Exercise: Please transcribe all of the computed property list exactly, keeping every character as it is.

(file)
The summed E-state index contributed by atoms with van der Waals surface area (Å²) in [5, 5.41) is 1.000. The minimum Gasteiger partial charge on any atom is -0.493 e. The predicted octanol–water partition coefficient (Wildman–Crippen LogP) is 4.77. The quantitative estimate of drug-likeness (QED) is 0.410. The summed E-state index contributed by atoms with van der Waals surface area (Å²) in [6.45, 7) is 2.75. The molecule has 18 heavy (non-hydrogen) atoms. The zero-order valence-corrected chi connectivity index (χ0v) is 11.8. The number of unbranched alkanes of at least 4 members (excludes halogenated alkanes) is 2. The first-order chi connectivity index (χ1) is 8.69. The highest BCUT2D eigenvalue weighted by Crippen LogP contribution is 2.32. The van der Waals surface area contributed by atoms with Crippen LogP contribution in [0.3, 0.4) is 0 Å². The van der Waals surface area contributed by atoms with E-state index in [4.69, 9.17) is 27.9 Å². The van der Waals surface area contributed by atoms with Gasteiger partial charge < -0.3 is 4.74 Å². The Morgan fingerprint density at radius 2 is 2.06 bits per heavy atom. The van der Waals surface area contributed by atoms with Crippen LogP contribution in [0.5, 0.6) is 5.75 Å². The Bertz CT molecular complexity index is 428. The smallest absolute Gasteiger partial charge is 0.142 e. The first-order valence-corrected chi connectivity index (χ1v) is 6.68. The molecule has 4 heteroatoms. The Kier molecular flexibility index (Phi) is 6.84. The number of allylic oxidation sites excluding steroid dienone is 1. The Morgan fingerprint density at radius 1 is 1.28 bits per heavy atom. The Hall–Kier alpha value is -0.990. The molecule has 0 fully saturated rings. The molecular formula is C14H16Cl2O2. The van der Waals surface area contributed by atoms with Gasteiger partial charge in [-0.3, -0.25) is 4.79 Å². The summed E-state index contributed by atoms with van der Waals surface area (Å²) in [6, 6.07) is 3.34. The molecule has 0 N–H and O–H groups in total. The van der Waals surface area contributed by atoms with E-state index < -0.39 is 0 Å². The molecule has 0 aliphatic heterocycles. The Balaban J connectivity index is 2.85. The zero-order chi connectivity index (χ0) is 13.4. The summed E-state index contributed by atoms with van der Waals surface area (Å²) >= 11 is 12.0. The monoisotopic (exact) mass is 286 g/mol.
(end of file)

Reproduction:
The summed E-state index contributed by atoms with van der Waals surface area (Å²) in [5, 5.41) is 1.000. The minimum Gasteiger partial charge on any atom is -0.493 e. The predicted octanol–water partition coefficient (Wildman–Crippen LogP) is 4.77. The quantitative estimate of drug-likeness (QED) is 0.410. The summed E-state index contributed by atoms with van der Waals surface area (Å²) in [6.45, 7) is 2.75. The molecule has 18 heavy (non-hydrogen) atoms. The zero-order valence-corrected chi connectivity index (χ0v) is 11.8. The number of unbranched alkanes of at least 4 members (excludes halogenated alkanes) is 2. The first-order chi connectivity index (χ1) is 8.69. The highest BCUT2D eigenvalue weighted by Crippen LogP contribution is 2.32. The van der Waals surface area contributed by atoms with Crippen LogP contribution in [0.3, 0.4) is 0 Å². The van der Waals surface area contributed by atoms with E-state index in [4.69, 9.17) is 27.9 Å². The van der Waals surface area contributed by atoms with Gasteiger partial charge < -0.3 is 4.74 Å². The Morgan fingerprint density at radius 2 is 2.06 bits per heavy atom. The van der Waals surface area contributed by atoms with Crippen LogP contribution in [0.5, 0.6) is 5.75 Å². The Bertz CT molecular complexity index is 428. The smallest absolute Gasteiger partial charge is 0.142 e. The first-order valence-corrected chi connectivity index (χ1v) is 6.68. The molecule has 4 heteroatoms. The Kier molecular flexibility index (Phi) is 6.84. The number of allylic oxidation sites excluding steroid dienone is 1. The Morgan fingerprint density at radius 1 is 1.28 bits per heavy atom. The Hall–Kier alpha value is -0.990. The molecule has 0 fully saturated rings. The molecular formula is C14H16Cl2O2. The van der Waals surface area contributed by atoms with Gasteiger partial charge in [-0.3, -0.25) is 4.79 Å². The summed E-state index contributed by atoms with van der Waals surface area (Å²) in [6, 6.07) is 3.34. The molecule has 0 N–H and O–H groups in total. The van der Waals surface area contributed by atoms with E-state index < -0.39 is 0 Å². The molecule has 0 aliphatic heterocycles. The Balaban J connectivity index is 2.85. The zero-order chi connectivity index (χ0) is 13.4. The summed E-state index contributed by atoms with van der Waals surface area (Å²) >= 11 is 12.0. The monoisotopic (exact) mass is 286 g/mol.